I never really get tired of taking care of my chickens. Do you? There is always something to do in their yard. I am relentless when it comes to changing fence lines and moving things around. My husband is so patient with me.
Now that my flock is down to 44 chickens, life is easier for me. I moved my 19 small chickens…Silkies and Silkie/Americaunas in one yard with netting over the top of most of it to keep the Chicken Hawks out. Their yard was without grass so I moved them to another spot that is twice the size with plenty of grass and I can see them from my kitchen window.
My grand daughter came to visit this past summer and I let one of the hens hatch out a couple Silkies eggs so there would be baby chicks here when she came for her visit. I kept the mom and babies in a separate yard for the first 6 weeks or so and I have very small gauge fencing added around the bottom two feet so the little ones can’t get out. But I wanted to let mom back in with the other chickens in the new grassy yard and let her two babies go with her. I had three and one went missing so now the two are in a protective 4×8 cage where they will remain until they are big enough that they can’t fit thru the fence holes. The mom can’t keep the babies safe when they are wandering on the other side of the fence and the new yard is too big to put two foot fencing around the bottom. It would probably cost me a hundred dollars to do that.
I took down a lot of fencing in the back where my Barred Rock and Americauna chickens are now. I am letting them run together on the fenced in one acre but they still have two separate houses that they can perch. Oh yeah, I also have four purebred Silkie roosters and one Barred Rock rooster that are in the flock of 25. Of the four Silkie roosters, one is pretty old and the other three don’t seem that active so I hope they don’t bother the hens too much. I added the Barred Rock rooster recently and he is still young so he doesn’t show much interest in the girls. Since I am not hatching eggs, I let them stay together.
I throw scraps to the chickens usually after dinner time and collect eggs (except for the summer, I collect eggs twice a day since it is so hot). I try to get out in the mornings fairly early so I can give them scratch, oyster shells, egg pellets and starter for the babies. I don’t feed them a whole lot of pellets since I really don’t care how many eggs I get anymore. A lot of the chickens are getting older. I just enjoy the chickens but I must admit, fresh eggs are so much better. I still probably get somewhere between 6 to 12 a week so that is plenty for the two of us.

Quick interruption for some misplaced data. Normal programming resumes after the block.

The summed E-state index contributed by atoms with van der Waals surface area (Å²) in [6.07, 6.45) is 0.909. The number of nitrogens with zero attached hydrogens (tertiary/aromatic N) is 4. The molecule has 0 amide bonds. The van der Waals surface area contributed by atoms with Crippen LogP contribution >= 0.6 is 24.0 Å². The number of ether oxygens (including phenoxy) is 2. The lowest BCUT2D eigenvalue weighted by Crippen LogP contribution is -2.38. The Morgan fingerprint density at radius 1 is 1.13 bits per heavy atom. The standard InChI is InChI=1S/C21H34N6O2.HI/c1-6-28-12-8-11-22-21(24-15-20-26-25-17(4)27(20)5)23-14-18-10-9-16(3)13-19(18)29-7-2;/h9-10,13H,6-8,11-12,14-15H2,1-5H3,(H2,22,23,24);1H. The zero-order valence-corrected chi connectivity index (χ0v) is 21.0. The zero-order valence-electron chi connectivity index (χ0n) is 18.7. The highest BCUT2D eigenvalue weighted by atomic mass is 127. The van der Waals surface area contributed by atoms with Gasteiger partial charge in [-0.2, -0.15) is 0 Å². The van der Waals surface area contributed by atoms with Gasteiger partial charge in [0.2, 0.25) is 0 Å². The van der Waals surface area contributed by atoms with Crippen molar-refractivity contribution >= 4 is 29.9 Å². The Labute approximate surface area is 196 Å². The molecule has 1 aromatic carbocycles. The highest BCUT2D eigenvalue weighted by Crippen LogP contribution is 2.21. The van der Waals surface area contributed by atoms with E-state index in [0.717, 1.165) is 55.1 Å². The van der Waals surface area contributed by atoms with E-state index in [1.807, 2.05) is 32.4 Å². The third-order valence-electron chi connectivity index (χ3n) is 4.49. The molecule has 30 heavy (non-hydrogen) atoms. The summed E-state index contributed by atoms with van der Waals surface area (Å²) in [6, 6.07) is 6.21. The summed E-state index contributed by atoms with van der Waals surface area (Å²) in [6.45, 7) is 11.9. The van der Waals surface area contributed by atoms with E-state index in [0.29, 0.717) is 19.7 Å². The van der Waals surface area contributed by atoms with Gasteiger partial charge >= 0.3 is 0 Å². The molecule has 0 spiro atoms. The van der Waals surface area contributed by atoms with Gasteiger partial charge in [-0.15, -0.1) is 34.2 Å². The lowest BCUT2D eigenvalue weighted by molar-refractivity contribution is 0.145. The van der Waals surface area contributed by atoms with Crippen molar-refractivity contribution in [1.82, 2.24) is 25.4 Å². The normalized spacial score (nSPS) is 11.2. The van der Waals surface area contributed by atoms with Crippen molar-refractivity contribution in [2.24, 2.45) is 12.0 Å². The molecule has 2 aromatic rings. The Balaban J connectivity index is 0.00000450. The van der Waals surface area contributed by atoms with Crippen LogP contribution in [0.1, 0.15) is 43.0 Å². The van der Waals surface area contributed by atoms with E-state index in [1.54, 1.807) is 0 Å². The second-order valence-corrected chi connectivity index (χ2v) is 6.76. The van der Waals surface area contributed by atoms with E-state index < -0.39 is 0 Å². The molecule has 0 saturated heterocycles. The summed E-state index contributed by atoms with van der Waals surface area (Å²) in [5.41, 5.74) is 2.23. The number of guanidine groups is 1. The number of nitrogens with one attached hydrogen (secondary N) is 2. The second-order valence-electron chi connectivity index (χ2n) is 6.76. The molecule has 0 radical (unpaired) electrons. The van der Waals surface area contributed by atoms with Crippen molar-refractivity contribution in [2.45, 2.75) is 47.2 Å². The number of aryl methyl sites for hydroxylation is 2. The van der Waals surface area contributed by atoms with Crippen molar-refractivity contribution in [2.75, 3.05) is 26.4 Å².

I empty the water buckets for the chickens about every two or three days and scrub them and refill them. Then I rake out the bottom of the chicken house every two weeks or so and add the manure to the compost bin or dilute some to use as fertilizer for my yard or plants. Then the nests need cleaning out some since a chicken or two will perch on the edge occasionally. I replace the hay every two or three months with fresh hay and put seven dust in the bottom before adding the new hay to keep the mites down. I occasionally sprinkle some between nest changes, too.
I also found if I store the scratch in a plastic trash can out in the yard, it saves me time. I keep the starter and pellets in my shed since moisture wouldn’t be good for them. I feel like the Piped Piper of Hamlin when I go into the chicken yards because they sure do follow me around…..until I throw them scratch. ha ha
It is good to just spend some time out there in the yard watching the chickens making sure they are healthy. I look to see if any of them are walking funny or acting slow or tired. Certainly if any chicken doesn’t act interested in eating the scratch, that is an indication there is a problem.
My chickens are my pets and they are dying due to old age, I hope. I just lost my 13 year old dog, Cassie on Friday, October 12th. She was such a sweet dog and so smart. I will miss her but my dog, Olivia is alone now so I bet she will miss her even more.